By Jean Rizer
March is National Social Work month, the time to celebrate the work we do to help our clients help themselves. In pondering what this means, one phrase comes to mind: trust the process. I have supervised social workers since 1997, and in that time frame many things have changed. I have seen modalities and systems grow, change, and delete. Interventions I used in the 1990’s with no labels now have studies behind them and names such as Trauma-Informed Care, narrative therapy, Applied Behavior Analysis, and strength-based practice. Although I have provided supervision throughout these decades, some things remain the same. Social workers feel responsible for making changes, social workers feel like imposters at times because we have to face things for which we were never trained, and social workers are often blamed for not having resources to help, where resources are not available. These three concepts can make it hard to supervise and encourage as we teach, train, and support our coworkers.
Those of us who have been in field long enough will guarantee the process works. Every contact you have with a client is part of the process. Every time you advocate, broker a service, counsel, console, teach, communicate, and connect with your client and families is an action of change. Humans want to know we are making a difference through tangible results. When you surrender and accept that you are making a difference even when you don’t receive feedback, this career is one of the most rewarding ones you can choose. As some of you know, sometimes it just chooses you.
Evidence-based practices and oversight, with positive feedback and tangible results, keeps us moving forward. All of that has its place. On the days that are going well and the clients are succeeding, research shows that what we are doing is worth the effort. But on the difficult days, when clients are faltering or regressing, you feel like you are failing or can’t do more, and hopelessness and helplessness occurs (because you are absolutely going to have them in this career), I offer you a safety blanket. Some days it’s okay to feel like nothing is going right because it’s not. You have to trust and have faith that’s it just part of the process. In most cases, the future results will never be what you are projecting in the moment. It will be an improved or completely unexpected outcome that you could not have predicted for both you and your clients. Don’t believe me? Ask anyone who has been in the human services field long enough to share stories.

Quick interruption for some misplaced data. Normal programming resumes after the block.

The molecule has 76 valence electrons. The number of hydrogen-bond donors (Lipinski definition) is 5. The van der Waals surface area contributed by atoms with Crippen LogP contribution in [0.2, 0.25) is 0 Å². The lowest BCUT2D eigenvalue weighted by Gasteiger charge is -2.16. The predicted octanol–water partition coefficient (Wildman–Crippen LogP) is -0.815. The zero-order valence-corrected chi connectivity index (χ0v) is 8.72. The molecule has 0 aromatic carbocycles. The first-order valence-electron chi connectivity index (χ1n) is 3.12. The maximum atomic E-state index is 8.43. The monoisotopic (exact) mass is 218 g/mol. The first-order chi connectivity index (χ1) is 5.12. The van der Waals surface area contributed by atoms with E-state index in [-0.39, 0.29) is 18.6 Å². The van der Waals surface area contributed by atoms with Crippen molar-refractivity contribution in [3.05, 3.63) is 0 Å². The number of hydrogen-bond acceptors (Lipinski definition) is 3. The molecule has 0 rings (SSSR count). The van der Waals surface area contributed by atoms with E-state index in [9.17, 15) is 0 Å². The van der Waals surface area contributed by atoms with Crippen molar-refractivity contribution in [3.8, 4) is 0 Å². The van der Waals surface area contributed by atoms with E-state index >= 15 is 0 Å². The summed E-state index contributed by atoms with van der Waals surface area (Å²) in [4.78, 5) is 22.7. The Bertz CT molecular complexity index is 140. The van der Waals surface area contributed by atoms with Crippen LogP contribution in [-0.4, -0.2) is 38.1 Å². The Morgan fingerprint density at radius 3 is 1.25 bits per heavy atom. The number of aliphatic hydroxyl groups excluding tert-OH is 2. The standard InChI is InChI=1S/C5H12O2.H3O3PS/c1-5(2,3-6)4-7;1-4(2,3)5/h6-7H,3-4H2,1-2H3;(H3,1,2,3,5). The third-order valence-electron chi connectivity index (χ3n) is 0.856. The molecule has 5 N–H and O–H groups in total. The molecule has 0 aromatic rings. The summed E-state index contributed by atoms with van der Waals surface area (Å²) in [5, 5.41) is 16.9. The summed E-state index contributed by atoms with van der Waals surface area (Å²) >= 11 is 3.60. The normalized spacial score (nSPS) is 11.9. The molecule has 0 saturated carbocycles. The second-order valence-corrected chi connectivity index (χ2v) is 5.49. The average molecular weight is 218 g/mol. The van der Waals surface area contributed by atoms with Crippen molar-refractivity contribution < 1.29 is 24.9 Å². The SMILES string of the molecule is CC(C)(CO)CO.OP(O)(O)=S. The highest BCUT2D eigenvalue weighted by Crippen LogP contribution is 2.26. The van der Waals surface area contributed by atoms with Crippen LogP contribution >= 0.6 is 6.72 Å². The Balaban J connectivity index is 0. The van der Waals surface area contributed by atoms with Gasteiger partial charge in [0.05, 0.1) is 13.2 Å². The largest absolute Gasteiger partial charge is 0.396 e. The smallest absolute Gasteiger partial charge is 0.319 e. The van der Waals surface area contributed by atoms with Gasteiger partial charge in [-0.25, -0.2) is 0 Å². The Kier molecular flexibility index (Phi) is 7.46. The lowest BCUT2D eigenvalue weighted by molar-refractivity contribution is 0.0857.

Trust the process has a place in our field. It is often understated or overlooked. Allow it to give you the quiet and resilient strength needed to continue to be hopeful, infuse much needed energy into yourself, clients and coworkers, and the ability to persevere and enjoy what you do every day. Do your best to stay in the moment and remember you chose this field to have the ability to be part of the positive actions in difficult situations. On behalf of those you work with and for, thank you for making that choice!